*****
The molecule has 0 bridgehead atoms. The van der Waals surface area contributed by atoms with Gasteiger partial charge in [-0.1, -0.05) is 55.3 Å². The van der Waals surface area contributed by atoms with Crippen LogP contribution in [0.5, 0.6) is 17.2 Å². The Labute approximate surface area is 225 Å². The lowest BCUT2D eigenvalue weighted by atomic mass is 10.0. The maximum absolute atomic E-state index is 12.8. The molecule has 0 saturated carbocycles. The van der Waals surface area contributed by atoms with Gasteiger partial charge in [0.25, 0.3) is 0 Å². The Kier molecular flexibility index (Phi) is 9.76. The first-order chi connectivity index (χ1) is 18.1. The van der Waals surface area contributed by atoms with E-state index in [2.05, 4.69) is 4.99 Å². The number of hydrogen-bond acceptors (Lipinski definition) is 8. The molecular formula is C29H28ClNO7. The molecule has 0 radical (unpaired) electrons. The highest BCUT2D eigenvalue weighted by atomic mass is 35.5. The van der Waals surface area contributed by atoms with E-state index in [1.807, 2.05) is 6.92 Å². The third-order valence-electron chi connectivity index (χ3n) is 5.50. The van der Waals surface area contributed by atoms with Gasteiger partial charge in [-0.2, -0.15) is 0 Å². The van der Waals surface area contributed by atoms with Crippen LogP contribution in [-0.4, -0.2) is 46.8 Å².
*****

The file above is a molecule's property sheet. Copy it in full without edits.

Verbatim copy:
The molecule has 0 bridgehead atoms. The van der Waals surface area contributed by atoms with Gasteiger partial charge in [-0.1, -0.05) is 55.3 Å². The van der Waals surface area contributed by atoms with Crippen LogP contribution in [0.5, 0.6) is 17.2 Å². The Labute approximate surface area is 225 Å². The lowest BCUT2D eigenvalue weighted by atomic mass is 10.0. The maximum absolute atomic E-state index is 12.8. The molecule has 0 saturated carbocycles. The van der Waals surface area contributed by atoms with Gasteiger partial charge in [0.25, 0.3) is 0 Å². The Kier molecular flexibility index (Phi) is 9.76. The first-order chi connectivity index (χ1) is 18.1. The van der Waals surface area contributed by atoms with E-state index in [2.05, 4.69) is 4.99 Å². The number of hydrogen-bond acceptors (Lipinski definition) is 8. The molecular formula is C29H28ClNO7. The molecule has 0 radical (unpaired) electrons. The highest BCUT2D eigenvalue weighted by atomic mass is 35.5. The van der Waals surface area contributed by atoms with E-state index in [1.807, 2.05) is 6.92 Å². The third-order valence-electron chi connectivity index (χ3n) is 5.50. The van der Waals surface area contributed by atoms with Gasteiger partial charge in [-0.2, -0.15) is 0 Å². The van der Waals surface area contributed by atoms with Crippen LogP contribution in [-0.4, -0.2) is 46.8 Å².